Just last month, the US Department of Justice (DOJ) announced a final rule that outlined specific requirements for making state and local government websites and mobile apps accessible to people with disabilities.

The rule, designed to ensure all digital services are compliant with the ADA, clarifies the obligations of governments to make their websites and mobile apps accessible to individuals with disabilities via the use of accessible text, images, sounds, videos, controls, animations, and electronic documents. It closes gaps in the ADA, which set standards for physical sites but contained little direction for the accessibility of digital content, and notes specific requirements, including the adoption of technical standards as outlined in the Web Content Accessibility Guidelines (WCAG) 2.1 AA, for making services, programs, and activities accessible through the web and mobile apps.

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Pillars of Web Content Accessibility

WCAG, an internationally recognized accessibility standard for web access, defines digital accessibility success around four principles that state online content must be perceivable, operable, understandable, and robust (POUR).

Perceivable – Information and interface components must be presentable in ways that users can perceive, regardless of which senses they do or do not have. Tips on making a website more perceivable include providing alt text for images, larger fonts, properly formatted hyperlinks, and simpler layouts to make it easier for users to see and hear content. This also includes adding captions, transcripts, and audio description to videos and audio files for users who are deaf or hard-of-hearing or blind or with low vision.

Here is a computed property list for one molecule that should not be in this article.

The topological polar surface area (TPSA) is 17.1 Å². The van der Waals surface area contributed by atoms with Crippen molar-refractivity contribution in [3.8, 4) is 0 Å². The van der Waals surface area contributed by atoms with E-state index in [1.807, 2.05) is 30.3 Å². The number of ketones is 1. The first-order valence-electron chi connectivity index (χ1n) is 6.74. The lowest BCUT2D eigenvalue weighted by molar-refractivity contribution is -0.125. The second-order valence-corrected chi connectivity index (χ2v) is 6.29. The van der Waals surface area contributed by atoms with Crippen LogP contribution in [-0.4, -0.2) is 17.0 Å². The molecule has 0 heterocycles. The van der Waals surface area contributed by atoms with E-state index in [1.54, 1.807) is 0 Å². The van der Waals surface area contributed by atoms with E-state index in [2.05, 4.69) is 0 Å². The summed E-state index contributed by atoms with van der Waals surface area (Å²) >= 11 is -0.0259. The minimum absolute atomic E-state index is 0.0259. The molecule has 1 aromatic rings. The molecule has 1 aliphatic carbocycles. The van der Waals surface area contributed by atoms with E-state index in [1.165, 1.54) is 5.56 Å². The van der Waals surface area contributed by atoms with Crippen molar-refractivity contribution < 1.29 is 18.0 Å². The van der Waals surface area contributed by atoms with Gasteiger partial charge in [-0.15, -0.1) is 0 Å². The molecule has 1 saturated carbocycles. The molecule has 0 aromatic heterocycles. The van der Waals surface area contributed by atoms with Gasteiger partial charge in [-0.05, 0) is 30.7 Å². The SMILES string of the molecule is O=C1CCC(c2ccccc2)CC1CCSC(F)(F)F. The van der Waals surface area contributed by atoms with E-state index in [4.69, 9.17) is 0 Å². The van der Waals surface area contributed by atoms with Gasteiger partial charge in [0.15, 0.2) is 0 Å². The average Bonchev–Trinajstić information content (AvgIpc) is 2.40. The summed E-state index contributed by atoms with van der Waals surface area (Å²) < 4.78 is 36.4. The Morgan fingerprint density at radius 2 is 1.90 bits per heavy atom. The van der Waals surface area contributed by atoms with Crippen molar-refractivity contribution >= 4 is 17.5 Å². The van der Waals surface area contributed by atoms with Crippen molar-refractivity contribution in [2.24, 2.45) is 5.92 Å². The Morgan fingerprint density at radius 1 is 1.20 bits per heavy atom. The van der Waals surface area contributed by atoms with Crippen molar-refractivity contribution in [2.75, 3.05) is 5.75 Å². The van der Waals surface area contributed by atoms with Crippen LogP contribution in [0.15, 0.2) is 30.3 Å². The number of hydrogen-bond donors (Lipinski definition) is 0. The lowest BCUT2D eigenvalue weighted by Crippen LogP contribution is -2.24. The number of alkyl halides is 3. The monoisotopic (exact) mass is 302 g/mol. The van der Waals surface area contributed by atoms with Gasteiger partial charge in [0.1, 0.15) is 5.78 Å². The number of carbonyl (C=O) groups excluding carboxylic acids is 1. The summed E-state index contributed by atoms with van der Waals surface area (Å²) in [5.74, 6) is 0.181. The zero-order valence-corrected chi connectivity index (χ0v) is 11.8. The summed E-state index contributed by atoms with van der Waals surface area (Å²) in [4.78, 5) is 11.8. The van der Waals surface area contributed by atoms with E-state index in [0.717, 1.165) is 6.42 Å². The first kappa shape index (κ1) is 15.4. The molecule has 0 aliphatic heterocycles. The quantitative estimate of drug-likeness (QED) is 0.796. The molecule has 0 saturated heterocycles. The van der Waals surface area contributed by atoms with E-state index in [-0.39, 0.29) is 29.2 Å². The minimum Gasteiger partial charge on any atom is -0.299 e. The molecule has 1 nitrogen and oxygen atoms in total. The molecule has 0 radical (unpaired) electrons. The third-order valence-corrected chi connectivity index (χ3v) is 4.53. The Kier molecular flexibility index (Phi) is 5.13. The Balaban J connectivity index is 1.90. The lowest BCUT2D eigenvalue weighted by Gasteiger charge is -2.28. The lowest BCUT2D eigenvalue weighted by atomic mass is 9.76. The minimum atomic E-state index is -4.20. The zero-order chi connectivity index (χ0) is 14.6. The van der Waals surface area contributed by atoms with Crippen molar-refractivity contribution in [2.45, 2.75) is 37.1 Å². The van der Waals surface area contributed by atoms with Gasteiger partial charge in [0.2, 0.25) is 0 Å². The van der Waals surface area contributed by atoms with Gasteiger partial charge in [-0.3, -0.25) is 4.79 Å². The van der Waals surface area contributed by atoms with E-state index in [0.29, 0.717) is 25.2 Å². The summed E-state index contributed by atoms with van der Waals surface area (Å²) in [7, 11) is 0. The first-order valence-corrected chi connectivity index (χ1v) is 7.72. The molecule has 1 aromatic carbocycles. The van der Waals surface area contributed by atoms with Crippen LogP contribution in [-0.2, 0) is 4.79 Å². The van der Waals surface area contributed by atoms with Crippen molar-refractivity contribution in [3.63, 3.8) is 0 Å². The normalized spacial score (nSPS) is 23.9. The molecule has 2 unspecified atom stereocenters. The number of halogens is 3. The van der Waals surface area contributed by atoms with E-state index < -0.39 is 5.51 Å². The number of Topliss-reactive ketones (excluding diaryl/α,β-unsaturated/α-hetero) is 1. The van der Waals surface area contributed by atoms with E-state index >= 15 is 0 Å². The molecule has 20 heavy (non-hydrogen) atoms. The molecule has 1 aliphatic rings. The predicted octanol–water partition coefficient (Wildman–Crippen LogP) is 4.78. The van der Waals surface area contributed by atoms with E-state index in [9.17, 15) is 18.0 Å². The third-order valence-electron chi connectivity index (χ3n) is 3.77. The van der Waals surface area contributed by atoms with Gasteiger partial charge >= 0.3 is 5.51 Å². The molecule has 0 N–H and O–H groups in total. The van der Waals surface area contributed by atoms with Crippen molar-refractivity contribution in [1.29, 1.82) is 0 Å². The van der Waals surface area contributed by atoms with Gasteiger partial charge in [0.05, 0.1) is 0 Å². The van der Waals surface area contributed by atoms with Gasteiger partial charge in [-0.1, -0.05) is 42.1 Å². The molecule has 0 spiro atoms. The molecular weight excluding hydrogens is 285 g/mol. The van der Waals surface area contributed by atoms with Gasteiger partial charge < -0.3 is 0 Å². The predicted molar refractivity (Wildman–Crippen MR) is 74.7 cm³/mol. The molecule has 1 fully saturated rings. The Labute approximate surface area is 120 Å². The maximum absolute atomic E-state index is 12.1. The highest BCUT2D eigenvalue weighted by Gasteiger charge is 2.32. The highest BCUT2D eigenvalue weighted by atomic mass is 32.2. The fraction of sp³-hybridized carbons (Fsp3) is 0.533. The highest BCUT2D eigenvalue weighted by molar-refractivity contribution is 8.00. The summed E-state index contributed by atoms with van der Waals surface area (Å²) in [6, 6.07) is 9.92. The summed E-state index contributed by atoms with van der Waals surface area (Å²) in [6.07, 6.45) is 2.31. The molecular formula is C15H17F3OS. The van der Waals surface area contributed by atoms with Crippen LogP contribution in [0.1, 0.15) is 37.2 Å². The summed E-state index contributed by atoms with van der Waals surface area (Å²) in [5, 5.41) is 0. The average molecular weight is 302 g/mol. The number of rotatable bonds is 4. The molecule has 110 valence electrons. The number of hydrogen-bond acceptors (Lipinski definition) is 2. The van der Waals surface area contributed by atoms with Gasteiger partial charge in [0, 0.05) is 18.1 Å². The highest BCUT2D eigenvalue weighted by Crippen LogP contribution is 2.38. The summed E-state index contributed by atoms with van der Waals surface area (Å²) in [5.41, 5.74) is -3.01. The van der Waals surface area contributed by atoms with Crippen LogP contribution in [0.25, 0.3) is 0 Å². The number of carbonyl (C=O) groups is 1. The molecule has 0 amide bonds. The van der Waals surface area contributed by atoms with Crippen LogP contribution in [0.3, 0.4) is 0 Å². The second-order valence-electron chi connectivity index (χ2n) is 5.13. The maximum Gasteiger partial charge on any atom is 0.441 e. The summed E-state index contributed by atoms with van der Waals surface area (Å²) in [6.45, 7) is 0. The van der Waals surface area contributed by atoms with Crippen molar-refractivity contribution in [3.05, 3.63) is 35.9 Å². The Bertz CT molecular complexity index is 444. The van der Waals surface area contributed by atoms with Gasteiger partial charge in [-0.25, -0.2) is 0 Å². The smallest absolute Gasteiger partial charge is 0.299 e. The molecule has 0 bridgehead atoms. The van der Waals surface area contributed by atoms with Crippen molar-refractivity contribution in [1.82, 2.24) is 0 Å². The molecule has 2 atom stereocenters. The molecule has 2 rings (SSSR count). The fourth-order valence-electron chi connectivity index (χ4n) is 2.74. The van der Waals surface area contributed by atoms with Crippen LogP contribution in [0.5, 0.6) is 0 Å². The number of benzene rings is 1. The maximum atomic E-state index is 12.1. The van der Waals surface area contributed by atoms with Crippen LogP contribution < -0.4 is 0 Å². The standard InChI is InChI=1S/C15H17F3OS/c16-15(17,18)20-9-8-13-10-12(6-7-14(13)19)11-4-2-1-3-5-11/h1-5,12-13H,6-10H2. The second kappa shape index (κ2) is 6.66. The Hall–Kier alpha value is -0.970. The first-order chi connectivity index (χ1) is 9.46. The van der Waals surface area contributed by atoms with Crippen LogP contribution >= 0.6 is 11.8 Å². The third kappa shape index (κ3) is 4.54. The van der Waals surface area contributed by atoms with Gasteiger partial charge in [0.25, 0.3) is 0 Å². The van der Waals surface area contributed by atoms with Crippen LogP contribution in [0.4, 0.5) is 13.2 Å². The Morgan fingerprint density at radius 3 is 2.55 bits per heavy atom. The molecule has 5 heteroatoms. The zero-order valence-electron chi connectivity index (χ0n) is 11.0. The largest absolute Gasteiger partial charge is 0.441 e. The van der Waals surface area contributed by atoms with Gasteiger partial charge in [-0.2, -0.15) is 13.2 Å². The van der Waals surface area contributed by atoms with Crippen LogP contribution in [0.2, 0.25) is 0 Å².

Operable – A website’s interface and navigation must be able to be used by everyone. This includes making all site functionality (navigation menus, open and close windows, tabbed content) available from a keyboard, making it easier and more intuitive for users to navigate the site.

Understandable – An understandable website is one in which the content and website functions are clear to all users. This means people should not only be able to understand the information on web pages, but also how to navigate the site to find the information they want.

Robust – A robust website is one that is compatible with different technologies, including assistive technologies like screen readers and text-to-speech software. This means that as technology evolves, the content must remain accessible.